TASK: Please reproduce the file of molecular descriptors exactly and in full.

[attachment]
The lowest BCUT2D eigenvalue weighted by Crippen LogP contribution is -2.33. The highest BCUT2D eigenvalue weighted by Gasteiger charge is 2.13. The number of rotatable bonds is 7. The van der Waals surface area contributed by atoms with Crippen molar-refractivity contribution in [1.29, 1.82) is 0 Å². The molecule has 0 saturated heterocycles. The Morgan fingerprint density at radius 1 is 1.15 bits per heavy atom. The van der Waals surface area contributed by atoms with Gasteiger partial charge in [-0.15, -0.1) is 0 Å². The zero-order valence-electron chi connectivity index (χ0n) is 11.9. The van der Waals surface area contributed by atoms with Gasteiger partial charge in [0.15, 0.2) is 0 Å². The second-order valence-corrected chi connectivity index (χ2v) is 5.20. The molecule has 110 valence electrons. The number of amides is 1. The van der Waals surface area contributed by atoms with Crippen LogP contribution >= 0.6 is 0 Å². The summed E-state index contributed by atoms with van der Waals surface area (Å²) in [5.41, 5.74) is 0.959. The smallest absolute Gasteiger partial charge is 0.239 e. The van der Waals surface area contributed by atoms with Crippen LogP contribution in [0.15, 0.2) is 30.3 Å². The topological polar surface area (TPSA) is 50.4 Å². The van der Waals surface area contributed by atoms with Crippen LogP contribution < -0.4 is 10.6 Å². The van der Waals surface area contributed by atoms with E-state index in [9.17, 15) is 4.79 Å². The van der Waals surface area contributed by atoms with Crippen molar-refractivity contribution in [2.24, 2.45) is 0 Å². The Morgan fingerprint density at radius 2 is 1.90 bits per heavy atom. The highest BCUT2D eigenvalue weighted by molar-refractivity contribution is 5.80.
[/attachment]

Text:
The lowest BCUT2D eigenvalue weighted by Crippen LogP contribution is -2.33. The highest BCUT2D eigenvalue weighted by Gasteiger charge is 2.13. The number of rotatable bonds is 7. The van der Waals surface area contributed by atoms with Crippen molar-refractivity contribution in [1.29, 1.82) is 0 Å². The molecule has 0 saturated heterocycles. The Morgan fingerprint density at radius 1 is 1.15 bits per heavy atom. The van der Waals surface area contributed by atoms with Gasteiger partial charge in [-0.15, -0.1) is 0 Å². The zero-order valence-electron chi connectivity index (χ0n) is 11.9. The van der Waals surface area contributed by atoms with Gasteiger partial charge in [0.15, 0.2) is 0 Å². The second-order valence-corrected chi connectivity index (χ2v) is 5.20. The molecule has 110 valence electrons. The number of amides is 1. The van der Waals surface area contributed by atoms with Crippen LogP contribution >= 0.6 is 0 Å². The summed E-state index contributed by atoms with van der Waals surface area (Å²) in [5.41, 5.74) is 0.959. The smallest absolute Gasteiger partial charge is 0.239 e. The van der Waals surface area contributed by atoms with Crippen LogP contribution in [0.15, 0.2) is 30.3 Å². The topological polar surface area (TPSA) is 50.4 Å². The van der Waals surface area contributed by atoms with Crippen LogP contribution < -0.4 is 10.6 Å². The van der Waals surface area contributed by atoms with E-state index in [9.17, 15) is 4.79 Å². The van der Waals surface area contributed by atoms with Crippen molar-refractivity contribution in [2.24, 2.45) is 0 Å². The Morgan fingerprint density at radius 2 is 1.90 bits per heavy atom. The highest BCUT2D eigenvalue weighted by molar-refractivity contribution is 5.80.